As one of the only brewpubs in South Dakota, I've had Firehouse Brewing on my list for a long time. I love the concept of a place built in an old firehouse, but the love affair ended there. BA reviews are lukewarm at best and it seems like beer isn't necessarily the primary focus when looking online. With a fair amount of experience researching breweries, I've started to get a pretty accurate feel for a place ahead of time. Plus, the guys at Monks in Sioux Falls said that I could find better places in Rapid City. While part of the fun is being surprised, my beer-sense was spot on for this trip.
As a walked into Firehouse at 8 pm on a Sunday night, it was full to the brim and had a waiting list. I hawked a seat at the bar after 15 minutes of lurking about and ordered a sampler of all of their beers. Inside is clearly an old firehouse and a great brick building with a stamped tin ceiling in spite of the TGI Friday's decor.
The four ounce samples in low ball glasses were generous, but I didn't finish many of them. Smoke Jumper Stout lead the pack with a drinkable smoked stout, and Smokin' Betty, another smoked beer but an amber this time, was a close second. But the rest dropped off precipitously.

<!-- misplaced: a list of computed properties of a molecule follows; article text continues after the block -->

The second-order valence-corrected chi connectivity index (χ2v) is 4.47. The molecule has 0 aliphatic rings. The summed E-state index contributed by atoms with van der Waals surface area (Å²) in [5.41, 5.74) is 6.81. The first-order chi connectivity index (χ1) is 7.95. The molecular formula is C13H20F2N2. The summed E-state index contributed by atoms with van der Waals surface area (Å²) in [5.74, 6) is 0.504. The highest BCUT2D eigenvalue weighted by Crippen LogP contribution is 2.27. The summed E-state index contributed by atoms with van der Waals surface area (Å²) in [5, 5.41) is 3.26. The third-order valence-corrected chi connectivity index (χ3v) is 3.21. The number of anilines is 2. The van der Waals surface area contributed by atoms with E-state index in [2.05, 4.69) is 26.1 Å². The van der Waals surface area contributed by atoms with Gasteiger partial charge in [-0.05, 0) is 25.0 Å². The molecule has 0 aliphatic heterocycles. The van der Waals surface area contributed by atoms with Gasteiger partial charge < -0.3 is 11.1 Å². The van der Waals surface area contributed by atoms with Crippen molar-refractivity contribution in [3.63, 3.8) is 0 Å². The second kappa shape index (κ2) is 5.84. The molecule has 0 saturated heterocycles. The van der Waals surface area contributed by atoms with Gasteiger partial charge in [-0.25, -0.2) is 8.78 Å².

The bartender was friendly and helpful, but the sampler had no order or place mat to keep track of the beer. I wrote down the beer names from the white board on the wall behind me and re-ordered them with the bartender's help to match my notes.
Firehouse is a classic tourist trap brewpub in the vein of others I've been lured into before. In heavy touristy areas, my theory is that the beer suffers because there are no/few locals to serve and the quality falls as a result. Oblivious tourists will eat and drink there no matter what, so no reason to improve--just keep serving it up. We experienced this at Oak Creek Brewing in Sedona, Arizona a few years ago on a trip to see our niece Regan. And, I repeated the optimistic error at Estes Park Brewing outside of Rocky Mountain National Park, another pub where the traffic is to the detriment of the beer, just a few days before my stop at Firehouse.
At Firehouse, the menu boasts the best food and brew in the Black Hills; I don't know about the food, but head to Spearfish and Crow Peak for the best beer in the area.